EU ministers ‘battle’ over French-backed digital tax
EU finance ministers battled Saturday over an increasingly controversial proposal to slap a European tax on US tech giants amid rising worries that it is ineffective and protectionist.
France for a year has rallied EU partners to draw up the tax which Paris says is necessary to ensure that global tech platforms such as Facebook and Google pay their fair share.
Paris fervently argues that the measure would be a popular accomplishment for the EU ahead of European elections next year, in which anti-Brussels populists could do well.
However, several northern EU countries led by Ireland argue that the tax would also punish European companies and stifle innovation.
Dublin, along with Luxembourg, are the European homes for several US tech giants that would face the tax.
“Today is the big battle day over fairness in taxation in the digital economy,” said Hartwig Loger, the finance minister of Austria, which holds the EU’s six-month rotating presidency.
“It is our clear goal to have by the end of the year.. the first steps in taxing the digital economy at the European level,” he said.
The European Commission, the EU’s executive arm, has tabled a proposal that European countries tax “big tech” on overall revenue in the EU and not just on profits.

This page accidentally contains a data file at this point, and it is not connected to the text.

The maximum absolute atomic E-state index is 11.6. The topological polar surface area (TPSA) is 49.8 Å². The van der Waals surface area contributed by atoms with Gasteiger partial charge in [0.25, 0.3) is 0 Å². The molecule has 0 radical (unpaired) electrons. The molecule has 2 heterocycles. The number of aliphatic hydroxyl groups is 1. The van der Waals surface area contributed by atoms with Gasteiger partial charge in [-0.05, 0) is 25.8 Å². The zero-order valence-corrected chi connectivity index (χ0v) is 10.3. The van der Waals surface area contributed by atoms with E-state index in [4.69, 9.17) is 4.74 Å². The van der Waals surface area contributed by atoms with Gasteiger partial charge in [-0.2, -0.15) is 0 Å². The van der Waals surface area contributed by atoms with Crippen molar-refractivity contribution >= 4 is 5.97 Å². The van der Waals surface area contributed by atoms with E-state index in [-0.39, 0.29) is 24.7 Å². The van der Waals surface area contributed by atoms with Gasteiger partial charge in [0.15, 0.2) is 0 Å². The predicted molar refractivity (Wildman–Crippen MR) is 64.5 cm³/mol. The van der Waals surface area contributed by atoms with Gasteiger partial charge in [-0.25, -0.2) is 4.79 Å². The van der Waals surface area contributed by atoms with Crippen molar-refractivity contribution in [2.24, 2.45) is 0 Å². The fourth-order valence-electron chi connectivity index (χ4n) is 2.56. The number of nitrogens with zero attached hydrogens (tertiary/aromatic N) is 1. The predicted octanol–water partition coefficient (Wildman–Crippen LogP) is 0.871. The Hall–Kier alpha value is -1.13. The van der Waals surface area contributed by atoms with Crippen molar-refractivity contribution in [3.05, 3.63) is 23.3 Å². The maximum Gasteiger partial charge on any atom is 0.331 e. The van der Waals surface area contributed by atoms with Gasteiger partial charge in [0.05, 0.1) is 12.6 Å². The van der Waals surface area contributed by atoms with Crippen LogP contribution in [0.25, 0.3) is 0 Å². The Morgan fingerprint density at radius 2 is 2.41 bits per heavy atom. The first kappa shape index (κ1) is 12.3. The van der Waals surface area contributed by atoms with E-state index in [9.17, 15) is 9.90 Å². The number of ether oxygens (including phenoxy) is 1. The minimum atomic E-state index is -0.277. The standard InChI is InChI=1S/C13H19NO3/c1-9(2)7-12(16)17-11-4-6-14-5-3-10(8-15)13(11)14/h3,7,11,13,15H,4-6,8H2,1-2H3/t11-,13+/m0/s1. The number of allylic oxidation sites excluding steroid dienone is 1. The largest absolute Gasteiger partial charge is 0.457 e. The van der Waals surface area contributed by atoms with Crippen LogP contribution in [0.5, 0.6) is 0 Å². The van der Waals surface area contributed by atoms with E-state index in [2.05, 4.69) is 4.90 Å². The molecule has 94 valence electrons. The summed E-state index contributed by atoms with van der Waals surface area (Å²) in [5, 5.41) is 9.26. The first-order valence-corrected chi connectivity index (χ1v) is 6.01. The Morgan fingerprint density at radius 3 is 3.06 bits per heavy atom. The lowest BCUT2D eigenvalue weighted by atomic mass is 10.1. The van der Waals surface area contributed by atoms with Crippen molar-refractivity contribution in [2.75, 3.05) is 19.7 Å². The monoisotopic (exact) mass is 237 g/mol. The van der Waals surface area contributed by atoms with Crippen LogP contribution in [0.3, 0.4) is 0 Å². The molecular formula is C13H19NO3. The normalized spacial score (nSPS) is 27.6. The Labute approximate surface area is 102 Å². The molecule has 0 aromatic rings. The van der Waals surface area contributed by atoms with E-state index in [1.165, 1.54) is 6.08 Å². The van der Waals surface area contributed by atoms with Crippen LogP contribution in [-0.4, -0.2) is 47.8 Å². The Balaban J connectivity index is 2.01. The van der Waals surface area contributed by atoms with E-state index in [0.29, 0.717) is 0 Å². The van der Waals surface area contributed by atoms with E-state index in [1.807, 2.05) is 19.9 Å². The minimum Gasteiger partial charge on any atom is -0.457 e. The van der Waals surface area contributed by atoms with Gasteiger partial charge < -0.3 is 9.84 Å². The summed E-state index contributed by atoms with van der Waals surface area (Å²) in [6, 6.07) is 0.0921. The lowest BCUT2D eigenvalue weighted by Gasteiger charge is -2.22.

But lead opponent Ireland says a growing number of countries have come around to hidden problems with the tax, with key player Germany widely thought to be getting cold feet.
Caution is also urged out of fear of provoking US President Donald Trump while the threat of a EU-US trade war still looms.
“If Europe looks to deal with this issue on its own I believe that it runs the risk of … promoting a response from countries that will be affected … at a time in which global trade is under such pressure,” Irish Finance Minister Paschal Donohoe told AFP.
Amid the increasing questions, France proposed on Saturday to introduce a sunset clause so that the EU tax that would be replaced by worldwide deal, once one it is reached at the OECD.
A sunset clause could serve “as a sword of Damocles motivating the international community to come to an overall … decision,” said Latvian Finance Minister Dana Reizniece-Ozola.
But the Organisation for Economic Cooperation and Development, a club of rich nations including the US, has so far failed to reach a consensus on the matter.
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